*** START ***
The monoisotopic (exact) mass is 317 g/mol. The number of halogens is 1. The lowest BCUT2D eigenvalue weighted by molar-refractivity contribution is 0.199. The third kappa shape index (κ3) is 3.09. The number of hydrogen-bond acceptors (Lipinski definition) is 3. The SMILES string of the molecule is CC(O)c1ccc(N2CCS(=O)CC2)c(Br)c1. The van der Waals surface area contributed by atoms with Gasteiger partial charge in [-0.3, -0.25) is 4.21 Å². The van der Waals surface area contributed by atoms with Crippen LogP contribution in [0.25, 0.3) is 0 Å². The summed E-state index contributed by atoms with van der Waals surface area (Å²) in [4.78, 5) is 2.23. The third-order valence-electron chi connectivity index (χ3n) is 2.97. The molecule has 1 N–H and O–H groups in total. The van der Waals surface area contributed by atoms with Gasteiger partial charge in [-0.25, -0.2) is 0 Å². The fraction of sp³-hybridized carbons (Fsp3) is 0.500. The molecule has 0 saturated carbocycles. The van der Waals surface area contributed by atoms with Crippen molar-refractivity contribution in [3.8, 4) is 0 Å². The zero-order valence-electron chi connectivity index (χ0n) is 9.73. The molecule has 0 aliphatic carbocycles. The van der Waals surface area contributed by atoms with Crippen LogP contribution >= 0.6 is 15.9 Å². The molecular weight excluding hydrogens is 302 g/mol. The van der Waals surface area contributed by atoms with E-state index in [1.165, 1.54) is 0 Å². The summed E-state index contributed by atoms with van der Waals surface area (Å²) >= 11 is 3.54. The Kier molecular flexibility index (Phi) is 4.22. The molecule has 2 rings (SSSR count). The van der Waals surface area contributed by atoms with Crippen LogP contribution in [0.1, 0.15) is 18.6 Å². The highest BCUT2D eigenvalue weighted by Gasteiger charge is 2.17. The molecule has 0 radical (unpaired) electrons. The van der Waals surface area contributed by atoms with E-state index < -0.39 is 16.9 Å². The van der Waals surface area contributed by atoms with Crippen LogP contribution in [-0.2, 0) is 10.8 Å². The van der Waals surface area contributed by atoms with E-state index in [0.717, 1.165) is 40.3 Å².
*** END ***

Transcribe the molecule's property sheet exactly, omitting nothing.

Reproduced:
The monoisotopic (exact) mass is 317 g/mol. The number of halogens is 1. The lowest BCUT2D eigenvalue weighted by molar-refractivity contribution is 0.199. The third kappa shape index (κ3) is 3.09. The number of hydrogen-bond acceptors (Lipinski definition) is 3. The SMILES string of the molecule is CC(O)c1ccc(N2CCS(=O)CC2)c(Br)c1. The van der Waals surface area contributed by atoms with Gasteiger partial charge in [-0.3, -0.25) is 4.21 Å². The van der Waals surface area contributed by atoms with Crippen LogP contribution in [0.25, 0.3) is 0 Å². The summed E-state index contributed by atoms with van der Waals surface area (Å²) in [4.78, 5) is 2.23. The third-order valence-electron chi connectivity index (χ3n) is 2.97. The molecule has 1 N–H and O–H groups in total. The van der Waals surface area contributed by atoms with Gasteiger partial charge in [-0.25, -0.2) is 0 Å². The fraction of sp³-hybridized carbons (Fsp3) is 0.500. The molecule has 0 saturated carbocycles. The van der Waals surface area contributed by atoms with Crippen molar-refractivity contribution in [3.8, 4) is 0 Å². The zero-order valence-electron chi connectivity index (χ0n) is 9.73. The molecule has 0 aliphatic carbocycles. The van der Waals surface area contributed by atoms with Crippen LogP contribution >= 0.6 is 15.9 Å². The molecular weight excluding hydrogens is 302 g/mol. The van der Waals surface area contributed by atoms with E-state index in [1.165, 1.54) is 0 Å². The summed E-state index contributed by atoms with van der Waals surface area (Å²) >= 11 is 3.54. The Kier molecular flexibility index (Phi) is 4.22. The molecule has 2 rings (SSSR count). The van der Waals surface area contributed by atoms with Crippen LogP contribution in [0.1, 0.15) is 18.6 Å². The highest BCUT2D eigenvalue weighted by Gasteiger charge is 2.17. The molecule has 0 radical (unpaired) electrons. The van der Waals surface area contributed by atoms with E-state index < -0.39 is 16.9 Å². The van der Waals surface area contributed by atoms with Crippen LogP contribution in [-0.2, 0) is 10.8 Å². The van der Waals surface area contributed by atoms with E-state index in [0.717, 1.165) is 40.3 Å².